Airbnb Hosts In Rockland, Hudson Valley, Thrive In COVID Era

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Nyack Hosts Says Airbnb Became An Economic Lifeline For Survival During Pandemic

By Tina Traster

Nearly four years ago, Lori took her greatest financial asset and made it work for her: She listed a large loft in her Nyack house on Airbnb. Becoming a host for travelers seeking short-term stays supplemented an income largely earned through a combination of dog training/boarding and photography.

But through COVID, renting her digs through Airbnb, became a lifeline for survival.

“Renting the space has allowed me to survive,” said Lori, who did not want her last name printed. “My dog income has always been stable. Before COVID, this income has never gone away. Luckily I had diversified before COVID.”

Airbnb has become a go-to for many over the past couple of years seeking to bolster income, with a proliferation of new hosts in Rockland County, and in the Hudson Valley and Catskill region at large.

According to new data from Airbnb, the Hudson Valley and Catskill regions are among the top ten most profitable areas in the country for new hosts with just one listing for the first six month of 2021. New hosts collectively earned $3.1 million between January and June 2021, the data shows.

“Many of these hosts starting hosting within the past six months, even before vaccinations were widely available,” said Samuel Randall, senior communications manager for Airbnb. “What this really shows is that the Hudson Valley and the Catskills are regions where people want to travel. They’re looking for more rural destinations, with wide open beauty and lots of activity.”

Half of new listings that were both activated and booked in early 2021 got a reservation request within four days, and the average annual earnings per host who had welcomed at least one guest was $9,600, the report shows.

The report also reveals sixty percent of new hosts were women, who have made more than $83 million in the U.S. since January 2021. Additionally, new senior hosts in the U.S., aged 60 plus, have earned more than $30 million.

“We know that women were disproportionately affected by the pandemic, and that hosting has been an opportunity to supplement income,” said Randall

The top ten destinations for new hosts are: Atlanta ($8.5 million), South Florida Gulf Coast ($8 million), Phoenix ($6.3 million), Los Angeles ($6.2 million) North Carolina Coast ($4 million), Smoky Mountains ($3.9 million), Poconos ($3.5 million), Houston ($3.3 million), Catskills and Hudson Valley ($3.1 million), Denver ($2.9 million.)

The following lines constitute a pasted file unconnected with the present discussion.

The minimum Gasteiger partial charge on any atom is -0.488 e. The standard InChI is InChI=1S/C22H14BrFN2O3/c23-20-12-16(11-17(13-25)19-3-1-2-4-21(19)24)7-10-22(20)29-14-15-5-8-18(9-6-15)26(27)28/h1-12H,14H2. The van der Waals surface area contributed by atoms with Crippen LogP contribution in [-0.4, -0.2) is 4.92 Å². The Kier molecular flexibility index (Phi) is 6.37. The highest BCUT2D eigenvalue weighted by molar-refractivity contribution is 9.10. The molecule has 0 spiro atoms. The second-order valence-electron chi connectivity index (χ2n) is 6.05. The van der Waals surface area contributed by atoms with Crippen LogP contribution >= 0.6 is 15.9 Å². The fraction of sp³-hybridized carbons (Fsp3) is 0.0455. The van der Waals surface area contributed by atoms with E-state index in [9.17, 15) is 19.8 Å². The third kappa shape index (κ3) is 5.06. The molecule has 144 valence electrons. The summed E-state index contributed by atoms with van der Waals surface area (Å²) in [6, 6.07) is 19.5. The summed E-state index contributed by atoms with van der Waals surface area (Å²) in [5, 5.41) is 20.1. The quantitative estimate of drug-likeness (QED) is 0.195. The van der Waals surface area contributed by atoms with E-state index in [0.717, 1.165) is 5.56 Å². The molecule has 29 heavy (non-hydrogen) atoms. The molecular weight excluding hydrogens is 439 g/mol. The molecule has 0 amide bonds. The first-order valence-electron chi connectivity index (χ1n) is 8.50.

Though some of these top ten destination are urban, Airbnb says more and more hosts are popping up in small towns and rural areas.

“These destinations are top-searched areas of the country, and we expect to see that sustained interest,” said Randall. “The pandemic has changed how people travel. They are more flexible. They can travel for longer periods if they are working remotely. They’re not tethered to a central location. We have seen longer trips on the platform. The percentage of long-term stays, 28 nights or more, has doubled since 2019, from 14 percent in Q1, to 24 percent in Q1 2020.”

A scan of Rockland County shows roughly 25 listings for Airbnb hosts, from Nyack to Haverstraw to Suffern. Hosts advertise the benefits of lakeside getaways, accessibility to hiking trails, farm fresh eggs and privacy. Rules on short-term rentals vary from town to town, village to village in Rockland County. For example, Clarkstown residents who want to run an Airbnb from a one or two-family house for less than 30 consecutive days, require a permit. However, multi-family dwellings do not have short-term rental restrictions.

Nyack host Lori says travelers have typically booked her Airbnb while attending family events such as weddings or funerals. Others stay while they’re looking for a job or waiting for a house to be built. Shorter terms renters come to Nyack for fairs or weekend visits.

The host says her Airbnb has been continuously occupied since COVID. In addition, she has noticed that guests have stopped trying to negotiate rents.

“On Airbnb, there is a way to ask for a discount or negotiate a rate,” said Lori. “But I’m not seeing that now. Guests are not negotiating.”

Lori, who has owned her home for 25 years, says Airbnb gives her flexibility to take in guests for short-term stays, rather than seeking a roommate to help carry the expenses of mortgage and “screeching high taxes”.

“A long-term renter can be a nightmare,” she said. “Airbnb gives me more control.”